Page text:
On 21 May, the University of California (UC) announced a landmark decision to phase out SAT and ACT requirements over the next five years. As part of this move, all UC schools will be test-optional until 2022, after which they will go test-blind for in-state applicants. What this means is that the University will no longer use ACT and SAT scores to make admissions decisions for students applying from California. This policy will come into place from 2023. In the long-term, UC is also considering alternative options, specifically introducing its own admissions test.

Test-optional admissions have become increasingly common in the last few years as an effort to level the college admissions playing field, and increase access to higher education for low-income and minority applicants. UC’s decision, which goes one step further to eliminate these tests from the admissions process altogether, was taken on similar grounds as the outcome of a lawsuit that was filed by a coalition of students, advocacy groups, and a largely black and Hispanic school district.

In our last blog post, we anticipated that a verdict to drop standardized testing by UC could reshape the college admissions process. As one of the country’s largest public university systems, UC enrolls over 280,000 students and is home to 10 campuses. This includes highly-ranked institutions such as the University of California, Los Angeles (UCLA) and the University of California, Berkeley. Given its size and prestige, UC’s decision is likely to influence how other colleges and universities approach standardized testing.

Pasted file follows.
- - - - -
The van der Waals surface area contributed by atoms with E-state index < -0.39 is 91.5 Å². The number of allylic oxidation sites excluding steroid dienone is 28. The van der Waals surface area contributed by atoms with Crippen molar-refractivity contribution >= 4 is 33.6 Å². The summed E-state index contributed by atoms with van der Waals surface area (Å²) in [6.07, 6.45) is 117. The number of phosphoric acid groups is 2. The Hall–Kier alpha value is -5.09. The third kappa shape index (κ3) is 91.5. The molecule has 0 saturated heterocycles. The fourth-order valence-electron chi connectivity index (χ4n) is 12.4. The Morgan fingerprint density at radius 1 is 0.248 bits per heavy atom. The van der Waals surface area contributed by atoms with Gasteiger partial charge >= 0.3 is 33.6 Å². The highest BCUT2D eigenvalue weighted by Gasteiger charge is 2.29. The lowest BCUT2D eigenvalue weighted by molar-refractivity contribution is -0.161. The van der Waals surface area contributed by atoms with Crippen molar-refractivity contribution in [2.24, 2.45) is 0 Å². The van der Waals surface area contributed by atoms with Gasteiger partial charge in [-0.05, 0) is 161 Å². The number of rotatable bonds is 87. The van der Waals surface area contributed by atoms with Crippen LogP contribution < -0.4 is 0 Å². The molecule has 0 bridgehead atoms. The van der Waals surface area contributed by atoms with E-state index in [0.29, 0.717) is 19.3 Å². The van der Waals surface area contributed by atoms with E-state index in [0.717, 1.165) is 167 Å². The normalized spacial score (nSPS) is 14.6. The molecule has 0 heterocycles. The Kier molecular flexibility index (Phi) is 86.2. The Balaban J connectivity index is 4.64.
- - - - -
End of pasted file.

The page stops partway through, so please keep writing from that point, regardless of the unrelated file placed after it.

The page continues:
• One outcome we may see is more institutions going test-optional, a trend that has already gained momentum amid the coronavirus pandemic where students have had fewer opportunities to take the SAT / ACT exams. Taking a leaf out of UC’s book, schools that have temporarily waived these requirements, may now consider extending their test-optional policies beyond 2021. (Here is a useful list of schools that have recently gone test-optional, but keep in mind that many universities have only temporarily waived standardized testing for the Class of 2021).
  • It is, however, too early to predict whether schools will follow California’s approach and move away from standardized testing. For one, it is worth pointing out that although UC is eliminating the SAT / ACT requirements, it will look to replace these with its own admissions test by 2025. As a first step, it will conduct a study into whether to adopt this test, so at this stage it is not clear what this test would actually constitute. Needless to say, if UC does end up introducing its own test this would only add yet another testing hurdle to what is already a burdensome process for students.
  • The second area of uncertainty is how UC intends to address out-of-state and international applicants. While the administration has confirmed that it will go test-blind for California students from 2023, it is yet to determine its policy for students applying from other states and countries. This may include reverting to SAT / ACT requirements or transitioning into a UC-specific admissions test. All of these decisions will clearly play an important role in shaping how and whether colleges choose to move away from standardized testing.

We will continue to keep an eye on further developments from the University of California, so be sure to watch this space for more updates on its standardized testing policy and the test optional movement!